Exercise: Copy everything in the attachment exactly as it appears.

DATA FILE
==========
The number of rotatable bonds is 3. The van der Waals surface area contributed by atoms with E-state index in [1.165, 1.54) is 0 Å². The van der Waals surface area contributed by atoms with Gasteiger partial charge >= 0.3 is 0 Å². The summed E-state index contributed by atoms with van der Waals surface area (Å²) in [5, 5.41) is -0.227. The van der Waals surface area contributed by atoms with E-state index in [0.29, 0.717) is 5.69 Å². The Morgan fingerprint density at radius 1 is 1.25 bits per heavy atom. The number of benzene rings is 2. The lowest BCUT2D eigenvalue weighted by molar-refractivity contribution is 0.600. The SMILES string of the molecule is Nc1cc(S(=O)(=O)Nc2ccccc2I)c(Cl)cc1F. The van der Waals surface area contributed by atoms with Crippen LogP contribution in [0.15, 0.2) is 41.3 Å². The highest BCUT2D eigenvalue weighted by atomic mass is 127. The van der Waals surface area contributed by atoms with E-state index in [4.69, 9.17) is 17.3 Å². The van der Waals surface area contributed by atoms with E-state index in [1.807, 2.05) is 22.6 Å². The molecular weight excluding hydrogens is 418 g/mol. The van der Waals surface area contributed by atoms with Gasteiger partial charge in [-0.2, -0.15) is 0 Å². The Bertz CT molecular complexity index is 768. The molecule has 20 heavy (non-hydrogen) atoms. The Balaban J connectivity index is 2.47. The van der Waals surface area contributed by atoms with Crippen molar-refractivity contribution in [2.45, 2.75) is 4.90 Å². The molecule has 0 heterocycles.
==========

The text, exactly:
The number of rotatable bonds is 3. The van der Waals surface area contributed by atoms with E-state index in [1.165, 1.54) is 0 Å². The van der Waals surface area contributed by atoms with Gasteiger partial charge >= 0.3 is 0 Å². The summed E-state index contributed by atoms with van der Waals surface area (Å²) in [5, 5.41) is -0.227. The van der Waals surface area contributed by atoms with E-state index in [0.29, 0.717) is 5.69 Å². The Morgan fingerprint density at radius 1 is 1.25 bits per heavy atom. The number of benzene rings is 2. The lowest BCUT2D eigenvalue weighted by molar-refractivity contribution is 0.600. The SMILES string of the molecule is Nc1cc(S(=O)(=O)Nc2ccccc2I)c(Cl)cc1F. The van der Waals surface area contributed by atoms with Crippen LogP contribution in [0.15, 0.2) is 41.3 Å². The highest BCUT2D eigenvalue weighted by atomic mass is 127. The van der Waals surface area contributed by atoms with E-state index in [4.69, 9.17) is 17.3 Å². The van der Waals surface area contributed by atoms with E-state index in [1.807, 2.05) is 22.6 Å². The molecular weight excluding hydrogens is 418 g/mol. The van der Waals surface area contributed by atoms with Gasteiger partial charge in [-0.2, -0.15) is 0 Å². The Bertz CT molecular complexity index is 768. The molecule has 20 heavy (non-hydrogen) atoms. The Balaban J connectivity index is 2.47. The van der Waals surface area contributed by atoms with Crippen molar-refractivity contribution in [2.45, 2.75) is 4.90 Å². The molecule has 0 heterocycles.